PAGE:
Darrin Schmidt, who farms in eastern North Dakota, said: "Yield was below average overall, with one or two fields that were above average, but everything else below. Test weight was low on that field for some reason, possibly due to the variety. Quality was good except for a couple fields, with protein higher to average and no low protein. There were no falling number issues this year." Schmidt added that he heard yields in his area ranged from poor to good.

Keith Brandt, general manager of Plains Grain and Agronomy LLC in Enderlin, North Dakota, said that their spring wheat quality was better this year than last. "No vomitoxin issues and only very minor falling number issues, with a 14.6% protein average and yield average of 55 bpa."

Brandt added that, at best, most growers will only break even on wheat this year. "This was the least amount of wheat our company has handled at harvest due to less acres planted. We are still battling wet field conditions in our area. Some of the prevented planting (PP) acres still have not been worked and potholes are as full as they have been all season. We are pretty cautious about what next spring might bring here. Maybe another big PP year again?"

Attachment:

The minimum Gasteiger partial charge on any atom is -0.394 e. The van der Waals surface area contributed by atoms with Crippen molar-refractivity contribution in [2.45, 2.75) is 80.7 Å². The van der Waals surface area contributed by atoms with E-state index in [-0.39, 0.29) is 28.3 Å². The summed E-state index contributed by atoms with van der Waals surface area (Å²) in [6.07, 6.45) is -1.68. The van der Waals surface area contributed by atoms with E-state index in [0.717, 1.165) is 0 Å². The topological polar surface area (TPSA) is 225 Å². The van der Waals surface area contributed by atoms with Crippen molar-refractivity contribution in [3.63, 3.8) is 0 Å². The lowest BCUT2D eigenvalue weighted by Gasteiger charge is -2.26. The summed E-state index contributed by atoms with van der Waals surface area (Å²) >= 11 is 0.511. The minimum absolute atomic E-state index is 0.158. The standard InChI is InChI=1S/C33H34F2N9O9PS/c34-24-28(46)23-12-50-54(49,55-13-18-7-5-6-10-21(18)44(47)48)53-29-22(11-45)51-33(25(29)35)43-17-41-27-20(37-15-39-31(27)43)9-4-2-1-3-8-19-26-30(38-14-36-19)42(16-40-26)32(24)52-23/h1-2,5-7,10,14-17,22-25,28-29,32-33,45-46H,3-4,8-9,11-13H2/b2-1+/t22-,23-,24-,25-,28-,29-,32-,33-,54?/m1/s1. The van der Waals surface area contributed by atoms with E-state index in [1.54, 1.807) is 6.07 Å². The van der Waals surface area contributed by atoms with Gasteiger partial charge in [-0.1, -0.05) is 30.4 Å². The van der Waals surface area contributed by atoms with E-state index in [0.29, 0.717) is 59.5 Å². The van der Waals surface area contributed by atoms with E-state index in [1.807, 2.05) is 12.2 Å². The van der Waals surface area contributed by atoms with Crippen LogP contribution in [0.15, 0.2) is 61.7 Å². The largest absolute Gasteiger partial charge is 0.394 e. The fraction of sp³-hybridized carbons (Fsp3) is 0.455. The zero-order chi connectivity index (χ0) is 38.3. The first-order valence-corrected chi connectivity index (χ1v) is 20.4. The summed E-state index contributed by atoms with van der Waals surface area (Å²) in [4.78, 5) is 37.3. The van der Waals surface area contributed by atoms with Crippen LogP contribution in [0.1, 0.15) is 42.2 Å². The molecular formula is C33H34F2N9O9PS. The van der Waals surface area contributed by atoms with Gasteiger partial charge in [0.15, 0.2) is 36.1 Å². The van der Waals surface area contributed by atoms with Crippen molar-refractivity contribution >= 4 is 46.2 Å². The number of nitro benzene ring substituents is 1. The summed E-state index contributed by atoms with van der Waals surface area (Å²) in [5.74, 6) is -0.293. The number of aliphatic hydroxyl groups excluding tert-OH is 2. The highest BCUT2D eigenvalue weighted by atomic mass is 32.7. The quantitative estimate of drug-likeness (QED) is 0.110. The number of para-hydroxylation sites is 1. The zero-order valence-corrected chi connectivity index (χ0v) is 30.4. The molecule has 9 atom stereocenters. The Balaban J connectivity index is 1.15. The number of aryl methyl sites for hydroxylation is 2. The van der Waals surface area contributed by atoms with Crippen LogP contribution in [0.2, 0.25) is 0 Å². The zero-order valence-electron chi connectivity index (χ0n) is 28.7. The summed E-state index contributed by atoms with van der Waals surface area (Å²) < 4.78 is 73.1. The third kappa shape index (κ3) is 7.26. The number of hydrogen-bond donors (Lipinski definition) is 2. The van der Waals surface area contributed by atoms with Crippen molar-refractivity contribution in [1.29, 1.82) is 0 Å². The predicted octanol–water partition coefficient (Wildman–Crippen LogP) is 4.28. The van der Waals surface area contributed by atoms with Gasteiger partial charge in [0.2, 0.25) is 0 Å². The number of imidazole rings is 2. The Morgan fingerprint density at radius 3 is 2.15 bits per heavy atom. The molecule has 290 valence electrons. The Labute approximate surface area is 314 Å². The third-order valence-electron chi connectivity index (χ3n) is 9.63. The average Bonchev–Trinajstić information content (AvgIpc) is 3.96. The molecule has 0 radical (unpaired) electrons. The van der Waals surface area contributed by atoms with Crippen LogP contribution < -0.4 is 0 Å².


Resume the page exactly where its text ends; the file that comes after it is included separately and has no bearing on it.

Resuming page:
In western North Dakota, Allan Klain, who farms northwest of Turtle Lake, North Dakota, said: "The early seeded wheat went too long in June without rain and was significantly lower in yield than later seeding date wheat. Lighter soils showed up too. We went 35 to 75 bpa on yield with 16 protein average."

Paul Anderson, Coleharbor, North Dakota, said that his wheat quality was good and yields were about 55 bpa. "North of Garrison, there is lower protein wheat and lots of 55 bpa wheat."

Matt Undlin, a farmer from Lansford, North Dakota, said his wheat yield was 75-95 bpa. "The 75-bushel field got hailed on late, and overall, we had perfect color and 65-pound test weight."